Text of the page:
To be honest I’ve mostly ditched social media but I see some of the same patterns here in Discourse. A script announcement or update posted here can act similarly to “content”. I’ve just disabled all “like” notifications here, I think I’ll be happier for it :slight_smile:


20 chars of “make discontent”


Content is food for a $ machine. It doesn’t devalue in and of itself, but it does contextualize.


This has been mentioned above, but i think definitely important to detangle notions of ‘authenticity’ or ‘expression’ from at art <-> content conversation.

I think we’ve received a lot of conceptual baggage via short cultural memory in terms of received wisdom of ‘the arts’ as interchangeable with ‘the fine arts’ via the 20th century.

Put another way, the idea that art is personal, expressive, transcendent, insightful or a space for institutional critique is def important, but not always universal, and maybe obscures a larger inflection point we’re in currently.

Bach was a ‘content creator’ for the church. Red Bull Music Academy was a patron king with strong curational taste. This could mean 1) everything is superficial and bleak. or 2) we should ask what other ‘modes’ or functions can art making bring us in terms of making context rather than ‘content’ (I’m thinking of the Bauhaus, AACM, Harvestworks, DIY all over, etc)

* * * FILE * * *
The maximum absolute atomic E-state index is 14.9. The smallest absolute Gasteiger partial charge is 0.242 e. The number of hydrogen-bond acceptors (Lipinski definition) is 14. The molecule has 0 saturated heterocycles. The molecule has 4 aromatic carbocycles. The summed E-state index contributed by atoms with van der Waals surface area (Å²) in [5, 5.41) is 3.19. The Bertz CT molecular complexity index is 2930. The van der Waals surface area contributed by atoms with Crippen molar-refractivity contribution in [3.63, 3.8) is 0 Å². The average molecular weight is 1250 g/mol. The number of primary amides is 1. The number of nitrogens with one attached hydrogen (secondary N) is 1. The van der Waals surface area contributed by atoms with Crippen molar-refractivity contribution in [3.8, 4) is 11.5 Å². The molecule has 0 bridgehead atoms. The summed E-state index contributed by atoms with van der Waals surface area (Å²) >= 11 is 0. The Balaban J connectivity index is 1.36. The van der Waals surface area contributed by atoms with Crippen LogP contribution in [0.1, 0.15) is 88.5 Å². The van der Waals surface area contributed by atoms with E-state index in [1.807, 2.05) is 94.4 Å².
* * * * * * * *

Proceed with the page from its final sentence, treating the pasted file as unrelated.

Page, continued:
I think about this one often too: Adam Curtis on the dangers of self-expression – The Creative Independent


Now Is The Winter Of Our DisContent


i found this really challenging in a useful way, thank you for sharing.


I’ll offer a half-hearted defense of the term “content”. While I admit that the term was jarring to me initially, I think it is, in fact, the most accurate term to hold all the things people using it want it to encompass.

For example, I watch edited video of funny people playing video games while making jokes, talking about pop culture, and commenting on the game. This doesn’t feel like art to me (not to say there isn’t an art to making it; it’s much more difficult than it appears). It might be “entertainment”?

But then there are also people (including some on this forum) who make video describing how to accomplish different musical styles, or show different musicians making music from the same sample, or demonstrate novel effects a particular piece of equipment can produce. That doesn’t feel like “art”, and while it might be entertaining, it’s a bit off to call it entertainment, perhaps?